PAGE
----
The second series of Creative Conversations, a collaboration between Curtin University, and Shanghai’s Fudan University, brought together four engaging panel discussions under the title of ‘Looking Forward/ Looking Back’.
Together with presenters Meri Fatin and Geraldine Blake, panelists explored how Chinese and Australian artists approach problems of positioning, distance and perspective in relation to the past and the future.
Each of the hour long panels were recorded by ABC’s Radio National and will be broadcast on Best of the Festivals over the summer of 2016-2017. They will be available to download after they have gone to air.
|9am – 9.30am
|9.30am – 10am
|Welcome from Fremantle Mayor, Dr Brad Pettitt
|10am – 11am
|Panel one: The Future
It is up to you to break the old circuits. (Hélène Cixous)
|11am – 11.30am
|Morning tea (catered)
|11.30 – 12.30pm
|Panel two: The Past
The past isn’t dead. It isn’t even past. (William Faulkner)
|12.30pm – 2pm
|1.30 – 2pm
|2pm – 3pm
|Panel three: Childhood and Youth
Childhood is a very, very tricky business. (Maurice Sendak)
|3pm – 3.30pm
|Afternoon tea (catered)
|3.30pm – 4.30pm
|Panel four: Age
If youth knew; if age could. (Sigmund Freud)
Geraldine Blake has worked in the book industry for over twenty years. She was a member of the judging panel for the past two WA Premier’s Book Awards, and is a regular moderator at the Perth Writers Festival. As a respected bookseller at Beaufort Street Books, Geraldine has been involved with many literary events.
Meri Fatin is a podcaster, broadcaster, and award-winning journalist. A former ABC producer, in 2015 Meri launched Three Gates Media and her Rare Air podcast. She was senior producer on the Empathy Museum’s A Mile in My Shoes project for PIAF 2016. She has been a presenter at RTRFM since 2000.
Huiyi Bao, medievalist and poet, is the author of one book of poetry (I Sit on the Edge of the Volcano, 2016), one book of essays (Annals from the Emerald Island, 2015), and translator of 11 books from English into Chinese (including Complete Poems by Elizabeth Bishop, Ariel by Sylvia Plath, Good Bones by Margaret Atwood). She now teaches at the Department of English, Fudan University.
Liz Byrski is the author of nine novels including Gang of Four and The Woman Next Door, and twelve non-fiction books including In Love and War: Nursing Heroes and Remember Me. She is an Associate Professor in the School of Media Culture and Creative Arts at Curtin University and the Senior Fellow of the China Australia Writing Centre.
Matthew Chrulew co-edited the books Extinction Studies: Stories of Time, Death, and Generations and Foucault and Animals. He has published essays and short stories, including most recently “The Mamontogist’s Tale” in Cosmos and “Future Perfect” in Ecopunk! Speculative Tales of Radical Futures. He is an ARC DECRA Research Fellow in the Centre for Culture and Technology at Curtin University.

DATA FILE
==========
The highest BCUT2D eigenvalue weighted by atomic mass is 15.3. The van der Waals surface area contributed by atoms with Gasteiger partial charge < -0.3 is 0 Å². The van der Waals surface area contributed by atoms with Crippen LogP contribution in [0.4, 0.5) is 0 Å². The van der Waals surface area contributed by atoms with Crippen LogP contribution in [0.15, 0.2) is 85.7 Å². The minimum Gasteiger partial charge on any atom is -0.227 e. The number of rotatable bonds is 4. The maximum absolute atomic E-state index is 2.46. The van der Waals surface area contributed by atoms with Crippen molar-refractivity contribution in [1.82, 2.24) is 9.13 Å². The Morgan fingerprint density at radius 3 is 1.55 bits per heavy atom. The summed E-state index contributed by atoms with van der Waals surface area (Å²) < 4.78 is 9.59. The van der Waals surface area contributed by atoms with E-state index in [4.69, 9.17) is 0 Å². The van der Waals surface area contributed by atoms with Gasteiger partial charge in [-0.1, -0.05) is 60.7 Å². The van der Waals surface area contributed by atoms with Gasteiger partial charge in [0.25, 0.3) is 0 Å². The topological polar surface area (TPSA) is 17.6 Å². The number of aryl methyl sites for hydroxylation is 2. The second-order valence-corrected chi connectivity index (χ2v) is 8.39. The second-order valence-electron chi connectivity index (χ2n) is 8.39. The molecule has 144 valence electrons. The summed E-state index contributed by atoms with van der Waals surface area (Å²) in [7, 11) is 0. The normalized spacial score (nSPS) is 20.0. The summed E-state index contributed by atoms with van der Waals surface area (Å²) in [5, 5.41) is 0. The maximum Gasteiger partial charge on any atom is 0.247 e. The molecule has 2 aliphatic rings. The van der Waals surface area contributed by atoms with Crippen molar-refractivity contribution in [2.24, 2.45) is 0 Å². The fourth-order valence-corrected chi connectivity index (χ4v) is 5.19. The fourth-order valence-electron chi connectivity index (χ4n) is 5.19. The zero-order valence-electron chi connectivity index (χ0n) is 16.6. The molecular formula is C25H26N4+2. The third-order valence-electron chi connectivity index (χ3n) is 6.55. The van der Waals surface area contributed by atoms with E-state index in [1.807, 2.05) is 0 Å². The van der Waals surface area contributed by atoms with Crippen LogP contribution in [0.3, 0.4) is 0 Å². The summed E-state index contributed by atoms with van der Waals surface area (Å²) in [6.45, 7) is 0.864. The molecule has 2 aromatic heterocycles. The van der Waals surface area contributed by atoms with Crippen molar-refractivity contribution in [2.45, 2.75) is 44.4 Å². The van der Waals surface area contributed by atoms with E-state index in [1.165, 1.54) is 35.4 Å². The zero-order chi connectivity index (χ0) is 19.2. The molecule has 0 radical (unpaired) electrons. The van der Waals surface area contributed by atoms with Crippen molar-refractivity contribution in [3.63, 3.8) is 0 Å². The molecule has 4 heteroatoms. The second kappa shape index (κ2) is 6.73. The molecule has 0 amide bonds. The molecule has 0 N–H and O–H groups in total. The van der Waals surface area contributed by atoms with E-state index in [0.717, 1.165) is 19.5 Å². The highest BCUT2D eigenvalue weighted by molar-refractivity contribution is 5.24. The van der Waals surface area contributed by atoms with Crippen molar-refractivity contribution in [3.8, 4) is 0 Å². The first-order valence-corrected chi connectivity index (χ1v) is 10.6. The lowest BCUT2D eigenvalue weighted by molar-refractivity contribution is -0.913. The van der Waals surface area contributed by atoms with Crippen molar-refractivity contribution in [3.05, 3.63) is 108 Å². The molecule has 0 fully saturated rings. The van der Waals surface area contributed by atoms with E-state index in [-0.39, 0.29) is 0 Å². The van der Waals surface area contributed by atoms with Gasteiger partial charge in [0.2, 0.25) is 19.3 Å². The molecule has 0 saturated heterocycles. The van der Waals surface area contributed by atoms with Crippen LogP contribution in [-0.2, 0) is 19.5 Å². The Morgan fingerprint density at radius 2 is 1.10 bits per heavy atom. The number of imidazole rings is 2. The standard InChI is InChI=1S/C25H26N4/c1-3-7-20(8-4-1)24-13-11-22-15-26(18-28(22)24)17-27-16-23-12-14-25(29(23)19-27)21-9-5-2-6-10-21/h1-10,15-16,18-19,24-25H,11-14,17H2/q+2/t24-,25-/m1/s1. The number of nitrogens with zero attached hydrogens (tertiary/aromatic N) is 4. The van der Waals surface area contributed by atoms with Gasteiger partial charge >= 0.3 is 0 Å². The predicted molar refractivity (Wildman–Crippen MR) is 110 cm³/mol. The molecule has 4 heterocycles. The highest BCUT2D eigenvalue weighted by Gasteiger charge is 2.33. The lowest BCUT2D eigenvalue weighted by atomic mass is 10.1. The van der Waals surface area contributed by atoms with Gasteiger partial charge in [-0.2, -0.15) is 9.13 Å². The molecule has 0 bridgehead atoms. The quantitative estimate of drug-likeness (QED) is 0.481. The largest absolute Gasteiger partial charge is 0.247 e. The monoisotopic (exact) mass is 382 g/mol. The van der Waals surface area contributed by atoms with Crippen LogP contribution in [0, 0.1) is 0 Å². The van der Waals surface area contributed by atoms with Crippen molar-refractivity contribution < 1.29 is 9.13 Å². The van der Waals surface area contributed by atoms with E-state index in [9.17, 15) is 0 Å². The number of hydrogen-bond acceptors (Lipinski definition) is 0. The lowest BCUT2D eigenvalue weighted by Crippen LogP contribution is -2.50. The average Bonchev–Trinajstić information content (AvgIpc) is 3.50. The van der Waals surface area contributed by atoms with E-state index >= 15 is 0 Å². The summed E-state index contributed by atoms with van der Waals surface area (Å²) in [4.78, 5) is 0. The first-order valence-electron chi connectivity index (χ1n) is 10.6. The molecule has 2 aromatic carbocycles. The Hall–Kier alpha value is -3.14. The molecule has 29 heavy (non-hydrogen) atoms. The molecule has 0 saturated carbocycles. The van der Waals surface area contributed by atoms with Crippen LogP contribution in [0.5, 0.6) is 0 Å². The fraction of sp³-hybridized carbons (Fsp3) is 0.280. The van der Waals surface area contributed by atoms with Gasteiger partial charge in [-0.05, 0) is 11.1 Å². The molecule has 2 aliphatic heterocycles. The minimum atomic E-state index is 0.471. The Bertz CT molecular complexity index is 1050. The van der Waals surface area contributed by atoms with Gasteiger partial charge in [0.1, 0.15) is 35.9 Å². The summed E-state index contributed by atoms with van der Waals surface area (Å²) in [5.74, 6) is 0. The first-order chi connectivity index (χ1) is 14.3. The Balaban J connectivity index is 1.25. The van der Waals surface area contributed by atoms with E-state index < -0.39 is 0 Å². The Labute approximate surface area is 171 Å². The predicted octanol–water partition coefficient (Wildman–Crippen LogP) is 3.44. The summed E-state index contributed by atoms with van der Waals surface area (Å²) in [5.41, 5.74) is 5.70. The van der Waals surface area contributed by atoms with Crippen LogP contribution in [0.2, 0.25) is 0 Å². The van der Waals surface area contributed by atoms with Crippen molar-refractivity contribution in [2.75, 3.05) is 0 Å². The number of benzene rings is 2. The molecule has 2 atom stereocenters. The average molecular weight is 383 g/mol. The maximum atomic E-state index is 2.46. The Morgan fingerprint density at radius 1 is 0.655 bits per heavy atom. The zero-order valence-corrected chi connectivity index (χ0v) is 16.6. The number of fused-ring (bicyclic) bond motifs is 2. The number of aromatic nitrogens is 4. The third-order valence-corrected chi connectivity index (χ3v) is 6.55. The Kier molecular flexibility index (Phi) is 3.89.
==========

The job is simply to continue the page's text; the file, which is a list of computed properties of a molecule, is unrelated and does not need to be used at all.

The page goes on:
Brooke Davis wrote the novel Lost and Found as part of a PhD at Curtin. It proved to be the buzz book of the 2014 London Book Fair. The translation rights have since been sold into 16 countries and major deals have been confirmed in the United States and the UK.
Ryan Griffen created and co produced both seasons of the high concept genre television series Cleverman. The series had its premiere at the Berlin Film Festival and is screened on ABCTV in Australia, the BBC in the UK and Sundance TV in the United States. Ryan’s goal in the industry is to bring the rebirth of Genre back to Australia, inspired by 1950’s cinema all the way through to the 80’s genre films: Ryan wants to tell similar stories to those he was drawn to growing up.
Paul Hetherington has published eleven full-length poetry collections and five poetry chapbooks. His collection Burnt Umber was shortlisted for the 2017 Kenneth Slessor Prize for Poetry, and Six Different Windows won the 2014 Western Australian Premier’s Book Awards (poetry). He is Professor of Writing in the Faculty of Arts and Design at the University of Canberra.
Xia Jia is a Chinese science fiction author who has been featured in Clarkesworld and Nature. Her story “A Hundred Ghosts Parade Tonight” was nominated for the Short Form Award at the 2013 Science Fiction and Fantasy Translation Awards. She has also won the Chinese Galaxy Award, which is one of the most prestigious science fiction prizes in China. She is Associate Professor of Chinese Literature at Xi’an Jiaotong University.
Wayne Price is a writer of short stories, poetry and novels. He has won numerous national and international honours for both fiction and poetry. He is a Senior Lecturer in English Literature and Creative Writing at The University of Aberdeen.
Elizabeth Tan completed her PhD in Creative Writing at Curtin University in Perth. Her research culminated in her first novel, Rubik, published in 2017 by Brio. She was shortlisted for the 2017 Victoria University Short Story Prize for New and Emerging Writers. In 2016, her story ‘Coca-Cola birds sing sweetest in the morning’ was included in the anthology Best Australian Stories.
Dianne Touchell was born and raised in Fremantle, Western Australia. Her debut novel Creepy & Maud (Fremantle Press, 2012) was shortlisted for the Children’s Book Council of Australia’s Book of the Year Award in 2013 in the Older Readers category. She has worked as a fry cook, a nightclub singer, a housekeeper, a bookseller and manager of a construction company.
Originally from Malaysia, Beth Yahp is an award-winning author of fiction and non-fiction, whose work has been published in Australia and internationally. Her novel The Crocodile Fury was translated into several languages and her travel memoir Eat First, Talk Later was published by Random House Australia for in 2015. More recently, Vagabond Press have published a new collection of Beth’s short fiction, The Red Pearl and Other Stories. She teaches at the University of Sydney.